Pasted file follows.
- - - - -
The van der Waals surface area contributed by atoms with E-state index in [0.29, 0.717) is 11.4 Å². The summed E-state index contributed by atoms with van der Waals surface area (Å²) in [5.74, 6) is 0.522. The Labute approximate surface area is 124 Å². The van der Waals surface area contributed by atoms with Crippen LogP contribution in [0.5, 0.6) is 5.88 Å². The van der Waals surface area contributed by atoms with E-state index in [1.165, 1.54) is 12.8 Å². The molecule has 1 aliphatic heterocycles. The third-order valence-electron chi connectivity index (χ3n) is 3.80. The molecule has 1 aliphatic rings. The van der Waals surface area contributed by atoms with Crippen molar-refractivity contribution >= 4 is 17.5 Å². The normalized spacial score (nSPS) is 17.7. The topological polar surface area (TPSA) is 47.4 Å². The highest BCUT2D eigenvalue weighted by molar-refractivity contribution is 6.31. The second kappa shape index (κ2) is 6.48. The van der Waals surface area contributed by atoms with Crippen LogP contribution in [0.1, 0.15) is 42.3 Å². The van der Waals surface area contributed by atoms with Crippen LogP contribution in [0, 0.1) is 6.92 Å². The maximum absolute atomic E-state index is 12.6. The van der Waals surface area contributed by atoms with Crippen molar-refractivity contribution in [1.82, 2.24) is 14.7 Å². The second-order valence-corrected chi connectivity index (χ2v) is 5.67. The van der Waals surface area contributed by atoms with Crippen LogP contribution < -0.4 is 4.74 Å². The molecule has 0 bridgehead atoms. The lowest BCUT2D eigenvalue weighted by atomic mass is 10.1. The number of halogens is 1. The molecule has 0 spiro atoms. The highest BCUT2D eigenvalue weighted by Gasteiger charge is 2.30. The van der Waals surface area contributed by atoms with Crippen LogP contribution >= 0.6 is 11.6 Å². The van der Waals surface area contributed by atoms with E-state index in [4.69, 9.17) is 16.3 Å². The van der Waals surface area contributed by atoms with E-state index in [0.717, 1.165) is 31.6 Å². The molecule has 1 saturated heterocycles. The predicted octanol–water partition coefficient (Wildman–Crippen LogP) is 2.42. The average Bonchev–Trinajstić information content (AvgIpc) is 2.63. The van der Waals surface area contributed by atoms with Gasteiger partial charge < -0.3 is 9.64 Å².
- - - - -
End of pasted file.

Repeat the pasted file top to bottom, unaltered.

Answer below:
The van der Waals surface area contributed by atoms with E-state index in [0.29, 0.717) is 11.4 Å². The summed E-state index contributed by atoms with van der Waals surface area (Å²) in [5.74, 6) is 0.522. The Labute approximate surface area is 124 Å². The van der Waals surface area contributed by atoms with Crippen LogP contribution in [0.5, 0.6) is 5.88 Å². The van der Waals surface area contributed by atoms with E-state index in [1.165, 1.54) is 12.8 Å². The molecule has 1 aliphatic heterocycles. The third-order valence-electron chi connectivity index (χ3n) is 3.80. The molecule has 1 aliphatic rings. The van der Waals surface area contributed by atoms with Crippen molar-refractivity contribution >= 4 is 17.5 Å². The normalized spacial score (nSPS) is 17.7. The topological polar surface area (TPSA) is 47.4 Å². The highest BCUT2D eigenvalue weighted by molar-refractivity contribution is 6.31. The second kappa shape index (κ2) is 6.48. The van der Waals surface area contributed by atoms with Crippen LogP contribution in [0.1, 0.15) is 42.3 Å². The van der Waals surface area contributed by atoms with Crippen LogP contribution in [0, 0.1) is 6.92 Å². The maximum absolute atomic E-state index is 12.6. The van der Waals surface area contributed by atoms with Crippen molar-refractivity contribution in [1.82, 2.24) is 14.7 Å². The second-order valence-corrected chi connectivity index (χ2v) is 5.67. The van der Waals surface area contributed by atoms with Crippen LogP contribution < -0.4 is 4.74 Å². The molecule has 0 bridgehead atoms. The lowest BCUT2D eigenvalue weighted by atomic mass is 10.1. The number of halogens is 1. The molecule has 0 spiro atoms. The highest BCUT2D eigenvalue weighted by Gasteiger charge is 2.30. The van der Waals surface area contributed by atoms with Crippen LogP contribution >= 0.6 is 11.6 Å². The van der Waals surface area contributed by atoms with E-state index in [4.69, 9.17) is 16.3 Å². The van der Waals surface area contributed by atoms with E-state index in [0.717, 1.165) is 31.6 Å². The molecule has 1 saturated heterocycles. The predicted octanol–water partition coefficient (Wildman–Crippen LogP) is 2.42. The average Bonchev–Trinajstić information content (AvgIpc) is 2.63. The van der Waals surface area contributed by atoms with Gasteiger partial charge < -0.3 is 9.64 Å².